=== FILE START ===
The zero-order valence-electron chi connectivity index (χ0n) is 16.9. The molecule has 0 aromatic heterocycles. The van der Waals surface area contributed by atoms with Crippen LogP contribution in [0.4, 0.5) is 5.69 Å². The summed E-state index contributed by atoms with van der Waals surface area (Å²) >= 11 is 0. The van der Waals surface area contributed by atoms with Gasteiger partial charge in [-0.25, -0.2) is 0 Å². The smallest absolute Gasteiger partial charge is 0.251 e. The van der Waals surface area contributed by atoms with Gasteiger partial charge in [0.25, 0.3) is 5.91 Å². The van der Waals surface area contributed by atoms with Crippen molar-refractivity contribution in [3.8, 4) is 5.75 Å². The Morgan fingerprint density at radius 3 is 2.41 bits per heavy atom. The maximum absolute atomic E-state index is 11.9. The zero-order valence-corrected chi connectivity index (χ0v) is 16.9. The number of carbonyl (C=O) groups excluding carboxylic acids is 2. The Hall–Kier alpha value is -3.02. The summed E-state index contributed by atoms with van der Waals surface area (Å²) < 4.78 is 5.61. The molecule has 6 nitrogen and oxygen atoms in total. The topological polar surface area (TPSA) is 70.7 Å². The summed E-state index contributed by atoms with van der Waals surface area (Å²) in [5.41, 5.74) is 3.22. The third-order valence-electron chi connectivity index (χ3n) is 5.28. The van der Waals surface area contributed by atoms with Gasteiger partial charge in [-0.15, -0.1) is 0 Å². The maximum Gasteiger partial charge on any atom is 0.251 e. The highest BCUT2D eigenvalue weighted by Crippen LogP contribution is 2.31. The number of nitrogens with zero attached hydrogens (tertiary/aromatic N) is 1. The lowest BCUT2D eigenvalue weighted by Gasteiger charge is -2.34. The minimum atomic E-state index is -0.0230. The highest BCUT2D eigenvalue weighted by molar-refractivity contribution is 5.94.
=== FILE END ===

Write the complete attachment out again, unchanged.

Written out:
The zero-order valence-electron chi connectivity index (χ0n) is 16.9. The molecule has 0 aromatic heterocycles. The van der Waals surface area contributed by atoms with Crippen LogP contribution in [0.4, 0.5) is 5.69 Å². The summed E-state index contributed by atoms with van der Waals surface area (Å²) >= 11 is 0. The van der Waals surface area contributed by atoms with Gasteiger partial charge in [-0.25, -0.2) is 0 Å². The smallest absolute Gasteiger partial charge is 0.251 e. The van der Waals surface area contributed by atoms with Gasteiger partial charge in [0.25, 0.3) is 5.91 Å². The van der Waals surface area contributed by atoms with Crippen molar-refractivity contribution in [3.8, 4) is 5.75 Å². The Morgan fingerprint density at radius 3 is 2.41 bits per heavy atom. The maximum absolute atomic E-state index is 11.9. The zero-order valence-corrected chi connectivity index (χ0v) is 16.9. The number of carbonyl (C=O) groups excluding carboxylic acids is 2. The Hall–Kier alpha value is -3.02. The summed E-state index contributed by atoms with van der Waals surface area (Å²) < 4.78 is 5.61. The molecule has 6 nitrogen and oxygen atoms in total. The topological polar surface area (TPSA) is 70.7 Å². The summed E-state index contributed by atoms with van der Waals surface area (Å²) in [5.41, 5.74) is 3.22. The third-order valence-electron chi connectivity index (χ3n) is 5.28. The van der Waals surface area contributed by atoms with Gasteiger partial charge in [-0.15, -0.1) is 0 Å². The maximum Gasteiger partial charge on any atom is 0.251 e. The highest BCUT2D eigenvalue weighted by Crippen LogP contribution is 2.31. The number of nitrogens with zero attached hydrogens (tertiary/aromatic N) is 1. The lowest BCUT2D eigenvalue weighted by Gasteiger charge is -2.34. The minimum atomic E-state index is -0.0230. The highest BCUT2D eigenvalue weighted by molar-refractivity contribution is 5.94.